Beekeepers in Pilsen produce both honey, environmental awareness
August 7, 2010

By Lawrence McCallum

Although beekeeping largely is associated with farms and rural apiaries in warm, exotic locations, the number of urban beekeepers is growing. Besides producing delicious honeys both for sale and personal use, they help keep the world greener.

Pilsen resident Donna Oppolo has raised bees for five years and even started her own club — the Pilsen Beekeepers Association.

“Many people are interested,” Oppolo said. “We have four or five beekeepers as members, but there are as many as 30 people attending. Some people have called and asked for help and advice about equipment.”

Oppolo studied master gardening at the University of Illinois Extension Program. There, she met beekeeper Edith McDonald. Although beekeeping had not been Oppolo’s main focus, she started raising bees in 2005. “You sell honey to people in the neighborhood,” Oppolo explained.

“It’s a small-scale business at the moment, but we hope to establish more locations and more colonies.

“Currently, there are four colonies in Pilsen. Two of them are located in backyards, one is on the rooftop of Simone’s nightclub and eatery at 18th and Carpenter Streets, and the fourth is at the Growing Station Community Garden on 21st and Sangamon Streets. These colonies produced 340 pounds of honey last year.”

Last winter was hard on the bees, and many died. The rooftop colony at Simone’s did better because that is a warmer location.

Despite these losses, Oppolo continues as a proponent of urban bee colonies. “There is a much wider variety of nectar and pollen in the city,” she noted. “There are hardier plants. Honey is more substantial and has a different taste. Most grocery store honey is pasteurized and often very bland. The enzymes and nutrients are largely destroyed.”

Oppolo and her friends are making fliers and planning special events to promote their activities. The group meets monthly at the former Pilsen Café on 21st and Halsted Streets. Mark Birbeck, who once operated the café, provided the location when he learned about the group.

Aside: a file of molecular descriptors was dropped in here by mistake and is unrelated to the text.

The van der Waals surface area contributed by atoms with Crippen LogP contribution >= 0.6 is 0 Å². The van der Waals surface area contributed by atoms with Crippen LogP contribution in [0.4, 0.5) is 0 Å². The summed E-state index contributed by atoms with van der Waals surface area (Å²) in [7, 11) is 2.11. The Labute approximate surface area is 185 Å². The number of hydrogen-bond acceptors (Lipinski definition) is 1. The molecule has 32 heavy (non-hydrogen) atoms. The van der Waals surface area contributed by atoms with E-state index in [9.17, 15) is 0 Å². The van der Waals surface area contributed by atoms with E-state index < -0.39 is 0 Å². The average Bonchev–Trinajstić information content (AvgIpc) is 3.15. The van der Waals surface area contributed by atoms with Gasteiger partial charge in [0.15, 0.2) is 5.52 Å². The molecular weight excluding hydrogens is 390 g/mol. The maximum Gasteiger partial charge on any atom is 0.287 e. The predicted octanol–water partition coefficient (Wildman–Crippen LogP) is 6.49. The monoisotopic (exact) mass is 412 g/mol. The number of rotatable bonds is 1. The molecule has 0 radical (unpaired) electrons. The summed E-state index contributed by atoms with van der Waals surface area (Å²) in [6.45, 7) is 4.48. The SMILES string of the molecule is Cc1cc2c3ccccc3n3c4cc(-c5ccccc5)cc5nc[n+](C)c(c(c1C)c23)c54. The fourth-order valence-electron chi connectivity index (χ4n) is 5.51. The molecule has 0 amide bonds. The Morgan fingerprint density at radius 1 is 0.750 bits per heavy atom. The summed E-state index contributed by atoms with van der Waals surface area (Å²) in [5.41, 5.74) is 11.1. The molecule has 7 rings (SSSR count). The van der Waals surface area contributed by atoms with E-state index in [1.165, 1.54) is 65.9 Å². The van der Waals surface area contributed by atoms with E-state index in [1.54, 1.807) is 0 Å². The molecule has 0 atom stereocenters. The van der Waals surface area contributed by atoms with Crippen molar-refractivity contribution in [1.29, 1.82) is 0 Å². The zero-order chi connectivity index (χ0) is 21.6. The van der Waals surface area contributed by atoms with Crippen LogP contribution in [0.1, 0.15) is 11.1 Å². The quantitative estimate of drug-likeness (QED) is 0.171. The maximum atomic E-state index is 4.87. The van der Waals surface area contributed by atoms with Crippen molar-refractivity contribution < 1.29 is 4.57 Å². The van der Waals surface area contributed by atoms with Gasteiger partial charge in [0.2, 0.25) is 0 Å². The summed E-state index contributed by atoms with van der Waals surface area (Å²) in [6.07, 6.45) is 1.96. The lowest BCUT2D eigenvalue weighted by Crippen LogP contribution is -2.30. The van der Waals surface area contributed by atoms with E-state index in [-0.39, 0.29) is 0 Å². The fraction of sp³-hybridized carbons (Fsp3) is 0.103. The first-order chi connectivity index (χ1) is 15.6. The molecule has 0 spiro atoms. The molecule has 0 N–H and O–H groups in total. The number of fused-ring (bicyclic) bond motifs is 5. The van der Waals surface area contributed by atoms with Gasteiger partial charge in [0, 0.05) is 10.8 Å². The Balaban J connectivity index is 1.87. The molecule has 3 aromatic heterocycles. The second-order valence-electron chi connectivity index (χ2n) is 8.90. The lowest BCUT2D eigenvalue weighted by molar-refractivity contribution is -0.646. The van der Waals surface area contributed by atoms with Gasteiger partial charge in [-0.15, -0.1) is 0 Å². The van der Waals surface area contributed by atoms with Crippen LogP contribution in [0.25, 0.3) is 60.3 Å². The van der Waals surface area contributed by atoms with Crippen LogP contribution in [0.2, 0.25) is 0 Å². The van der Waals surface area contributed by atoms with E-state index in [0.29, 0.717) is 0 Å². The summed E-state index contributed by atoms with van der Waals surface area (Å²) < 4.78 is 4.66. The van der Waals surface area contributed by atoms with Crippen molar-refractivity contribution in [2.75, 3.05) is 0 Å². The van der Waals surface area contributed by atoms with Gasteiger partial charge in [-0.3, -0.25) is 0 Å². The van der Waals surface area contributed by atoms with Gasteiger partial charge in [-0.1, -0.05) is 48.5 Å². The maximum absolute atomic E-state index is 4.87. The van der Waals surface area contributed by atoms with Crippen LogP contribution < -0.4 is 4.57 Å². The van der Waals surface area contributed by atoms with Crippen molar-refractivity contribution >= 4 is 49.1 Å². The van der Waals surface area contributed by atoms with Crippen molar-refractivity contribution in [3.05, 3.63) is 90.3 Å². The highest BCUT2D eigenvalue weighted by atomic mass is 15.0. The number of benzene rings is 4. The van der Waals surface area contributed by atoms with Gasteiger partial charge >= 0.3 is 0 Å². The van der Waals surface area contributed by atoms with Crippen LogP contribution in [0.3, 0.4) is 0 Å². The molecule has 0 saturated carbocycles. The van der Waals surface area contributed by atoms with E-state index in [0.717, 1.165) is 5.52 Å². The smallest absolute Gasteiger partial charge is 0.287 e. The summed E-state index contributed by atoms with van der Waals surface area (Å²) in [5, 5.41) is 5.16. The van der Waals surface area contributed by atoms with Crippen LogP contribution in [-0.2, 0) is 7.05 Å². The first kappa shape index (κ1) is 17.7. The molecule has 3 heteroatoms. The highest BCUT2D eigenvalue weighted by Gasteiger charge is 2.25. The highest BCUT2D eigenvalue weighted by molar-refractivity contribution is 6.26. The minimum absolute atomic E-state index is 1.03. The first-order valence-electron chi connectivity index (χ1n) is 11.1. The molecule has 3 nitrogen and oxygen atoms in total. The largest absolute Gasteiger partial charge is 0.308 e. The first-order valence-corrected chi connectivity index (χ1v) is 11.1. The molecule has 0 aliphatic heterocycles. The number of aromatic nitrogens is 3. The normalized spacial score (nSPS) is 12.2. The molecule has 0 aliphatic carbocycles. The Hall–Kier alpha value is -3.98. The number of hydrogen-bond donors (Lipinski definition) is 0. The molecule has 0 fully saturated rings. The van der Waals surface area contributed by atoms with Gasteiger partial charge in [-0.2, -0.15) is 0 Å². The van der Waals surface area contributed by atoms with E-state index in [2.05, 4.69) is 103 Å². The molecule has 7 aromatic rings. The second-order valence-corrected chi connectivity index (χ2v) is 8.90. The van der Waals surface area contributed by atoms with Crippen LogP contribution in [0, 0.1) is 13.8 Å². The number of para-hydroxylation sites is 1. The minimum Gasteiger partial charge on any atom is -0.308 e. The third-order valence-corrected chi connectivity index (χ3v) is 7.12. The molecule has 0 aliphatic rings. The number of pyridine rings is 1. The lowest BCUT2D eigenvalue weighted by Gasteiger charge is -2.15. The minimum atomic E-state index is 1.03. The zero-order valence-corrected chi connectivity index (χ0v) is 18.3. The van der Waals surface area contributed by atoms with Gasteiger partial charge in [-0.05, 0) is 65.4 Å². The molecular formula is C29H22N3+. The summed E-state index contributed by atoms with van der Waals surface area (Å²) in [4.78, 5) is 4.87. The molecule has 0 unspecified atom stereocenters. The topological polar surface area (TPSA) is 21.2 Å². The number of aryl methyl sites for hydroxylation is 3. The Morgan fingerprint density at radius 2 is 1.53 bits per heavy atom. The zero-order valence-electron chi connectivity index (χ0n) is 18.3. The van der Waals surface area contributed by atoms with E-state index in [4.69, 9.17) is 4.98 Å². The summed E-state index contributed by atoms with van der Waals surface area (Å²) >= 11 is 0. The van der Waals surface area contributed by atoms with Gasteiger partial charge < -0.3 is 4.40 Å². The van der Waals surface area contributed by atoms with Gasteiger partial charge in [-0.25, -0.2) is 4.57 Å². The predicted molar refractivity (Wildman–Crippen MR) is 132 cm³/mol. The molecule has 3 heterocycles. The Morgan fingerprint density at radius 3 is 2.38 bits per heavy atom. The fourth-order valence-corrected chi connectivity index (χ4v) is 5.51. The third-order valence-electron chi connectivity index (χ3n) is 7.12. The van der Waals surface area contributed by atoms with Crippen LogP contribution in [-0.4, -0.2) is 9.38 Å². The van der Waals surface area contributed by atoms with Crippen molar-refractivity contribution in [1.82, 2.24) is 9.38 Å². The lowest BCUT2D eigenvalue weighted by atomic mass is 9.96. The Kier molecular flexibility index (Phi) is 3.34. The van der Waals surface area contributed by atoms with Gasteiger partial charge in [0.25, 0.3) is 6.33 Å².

“I’ve been raising bees myself down in Kankakee County,” Birbeck said. “The colony is at a farm, and nurturing the hive is a fascinating pastime.”

The Pilsen Beekeepers Association actually is an extension of the Kankakee River Valley Beekeepers Association. One member of the latter group, John Bailey, attends the Pilsen meetings.

“Beekeeping is something I’ve done for 37 years,” Bailey said. “I have a lot of experience in this field and try to help them with some instruction and useful information.”

Beyond a seasoned veteran like Bailey, the Pilsen group counts many newcomers. Aspiring beekeeper Esmirna Garcia is excited by the possibilities of life with bees, and she and her husband have plans for a colony of their own.

“We’re building a rooftop deck for a garden and will introduce a hive,” Garcia said. “Starting a hive is like keeping a pet that actually keeps you. The bees aggressively follow their own pattern and you try to manipulate them. There is much to learn, and I’m getting accustomed to some basic procedures. When working with the bees, you need to wear a veil and use a smoker to calm the bees down.”

Like other novices, Garcia is learning the proper verbiage and use of instruments that pertain to her new field. An apiary, for example, is any location where bees are kept, while a hive is the container for the colony. Beyond the proper precautions of the veil and smoker, she also is mastering the use of the extractor to remove honey from the frames. She is surprised by the high level of social organization within the colony.

“The bees have various functions and effectively cooperate with one another,” Garcia said. “They work diligently at their tasks, whether it is cleaning, gathering pollen, or protecting the hive. Their energy and level of productivity are amazing.”

Similarly, the new beekeepers are developing a collective consciousness, openly examining their strong points and weaknesses in maintaining the colonies and working together to improve the efforts of all.

“Many of the people in the group have developed a strong interest in gardening,” Oppolo said. “We are helping to keep the world green in our own small ways.”

The Pilsen Beekeepers Association has been expanding slowly by word of mouth. More colonies soon will be established in Pilsen, and the urban beekeepers, despite humble beginnings, might play a major role in the greening of Chicago.

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